We thank Laura Brumbaugh for her editorial assistance.


Determination of Hodgkin's Lymphoma Stage

Before 1983, the extent of disease (EOD) was coded using one of three systems: “Thirteen-digit (expanded) site-specific EOD,” which included detailed information about the number of lymph node regions above and below the diaphragm, as well as extranodal sites; the “Two-digit site-specific EOD,” which coded for stage (I through IV); or the “Two-digit site nonspecific EOD,” which coded for local (stage I), regional (stage II), or distant (stages III and IV) stage. The “Four-digit EOD” used from 1983 to 1987 and “Ten-digit EOD” used after 1987 also coded for the Hodgkin's lymphoma (HL) stage.

The “Thirteen-digit (expanded) site-specific EOD” (103 patients in this study) did not explicitly code stage, and in patients with nodal involvement on both sides of the diaphragm, as well as extranodal site(s), it could not be determined whether their disease was stage III or IV. In seven patients with nodal regions above or below the diaphragm and one extranodal site (above or below the diaphragm, respectively), the stage could be II (if extranodal site associated with involved nodes) or IV (if extranodal site not associated with involved nodes), which could not be determined from the SEER database. The “Thirteen-digit (expanded) site-specific EOD” (before 1983) provided detailed information about clinical versus pathologic staging, whereas the “Four-digit EOD” (1983 to 1987) and “Ten-digit EOD” (1988 onward) did not. Seven patients had clinical stage I to II disease but pathologic stage III disease. Because of the complexities of the different EOD coding methods, patients with stage III or stage IV disease were grouped together.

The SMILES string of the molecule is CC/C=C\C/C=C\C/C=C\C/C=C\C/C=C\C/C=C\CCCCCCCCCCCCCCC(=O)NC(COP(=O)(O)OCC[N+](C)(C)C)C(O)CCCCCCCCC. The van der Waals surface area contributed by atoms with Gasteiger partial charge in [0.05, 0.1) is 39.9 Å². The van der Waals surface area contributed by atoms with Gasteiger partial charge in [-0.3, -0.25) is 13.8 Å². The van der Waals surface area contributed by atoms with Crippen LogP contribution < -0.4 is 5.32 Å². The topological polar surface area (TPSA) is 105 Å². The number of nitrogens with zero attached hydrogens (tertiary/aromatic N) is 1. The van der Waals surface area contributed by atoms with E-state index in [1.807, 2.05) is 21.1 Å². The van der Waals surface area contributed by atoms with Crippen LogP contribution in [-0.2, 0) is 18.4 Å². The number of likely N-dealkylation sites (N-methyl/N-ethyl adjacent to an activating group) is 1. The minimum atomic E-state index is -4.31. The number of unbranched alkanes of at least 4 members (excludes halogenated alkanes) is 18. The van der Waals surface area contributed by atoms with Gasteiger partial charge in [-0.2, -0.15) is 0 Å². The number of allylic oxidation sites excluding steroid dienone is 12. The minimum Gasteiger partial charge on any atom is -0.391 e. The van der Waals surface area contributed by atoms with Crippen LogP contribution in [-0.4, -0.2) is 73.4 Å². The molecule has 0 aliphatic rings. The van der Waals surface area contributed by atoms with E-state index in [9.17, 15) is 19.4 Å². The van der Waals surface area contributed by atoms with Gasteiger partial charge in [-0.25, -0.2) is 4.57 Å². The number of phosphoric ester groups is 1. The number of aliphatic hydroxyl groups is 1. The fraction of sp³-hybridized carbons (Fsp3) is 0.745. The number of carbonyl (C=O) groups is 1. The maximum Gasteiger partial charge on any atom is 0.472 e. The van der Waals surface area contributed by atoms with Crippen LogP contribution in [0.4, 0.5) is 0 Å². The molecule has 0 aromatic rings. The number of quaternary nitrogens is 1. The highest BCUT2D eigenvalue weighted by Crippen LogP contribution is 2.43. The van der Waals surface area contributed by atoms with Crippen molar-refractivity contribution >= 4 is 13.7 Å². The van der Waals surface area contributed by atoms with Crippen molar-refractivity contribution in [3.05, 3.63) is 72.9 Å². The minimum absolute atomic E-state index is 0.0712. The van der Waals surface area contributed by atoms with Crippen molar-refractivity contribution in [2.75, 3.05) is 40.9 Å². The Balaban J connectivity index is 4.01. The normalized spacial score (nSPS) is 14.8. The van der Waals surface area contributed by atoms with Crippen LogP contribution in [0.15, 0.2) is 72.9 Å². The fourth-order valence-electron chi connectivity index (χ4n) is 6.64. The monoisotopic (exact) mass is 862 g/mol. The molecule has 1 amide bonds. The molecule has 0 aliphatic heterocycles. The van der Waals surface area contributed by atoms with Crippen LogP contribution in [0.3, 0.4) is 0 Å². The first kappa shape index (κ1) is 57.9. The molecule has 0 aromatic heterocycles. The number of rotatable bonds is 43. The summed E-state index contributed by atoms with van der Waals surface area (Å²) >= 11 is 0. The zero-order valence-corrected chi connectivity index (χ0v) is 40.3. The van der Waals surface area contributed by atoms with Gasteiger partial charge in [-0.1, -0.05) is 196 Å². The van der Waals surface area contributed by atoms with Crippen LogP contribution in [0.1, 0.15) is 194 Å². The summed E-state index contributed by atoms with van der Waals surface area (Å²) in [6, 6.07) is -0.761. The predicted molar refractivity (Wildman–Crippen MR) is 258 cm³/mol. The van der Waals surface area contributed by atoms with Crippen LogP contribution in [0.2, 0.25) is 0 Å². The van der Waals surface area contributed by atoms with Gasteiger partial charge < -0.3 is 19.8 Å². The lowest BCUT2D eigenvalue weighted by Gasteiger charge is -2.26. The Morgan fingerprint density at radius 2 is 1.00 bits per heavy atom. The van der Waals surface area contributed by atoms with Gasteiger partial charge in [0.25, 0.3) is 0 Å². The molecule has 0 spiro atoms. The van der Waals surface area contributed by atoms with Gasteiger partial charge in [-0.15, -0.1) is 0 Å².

The variable of HL stage was analyzed with respect to its affect on overall survival and cause-specific survival. In the analyses of HL stage on outcome, for patients who were assigned stage II or stage IV HL, separate analyses were performed in which these patients were assigned stage II HL and separate analyses were performed in which these patients were assigned stage IV HL. For patients who were assigned clinical stage I to II or pathologic stage III HL, separate analyses were performed in which these patients were assigned clinical stage I to II HL and separate analyses were performed in which these patients were assigned pathologic stage III HL. As a result, four different analyses were performed in which HL stage was analyzed, incorporating all combinations of assigned HL stage.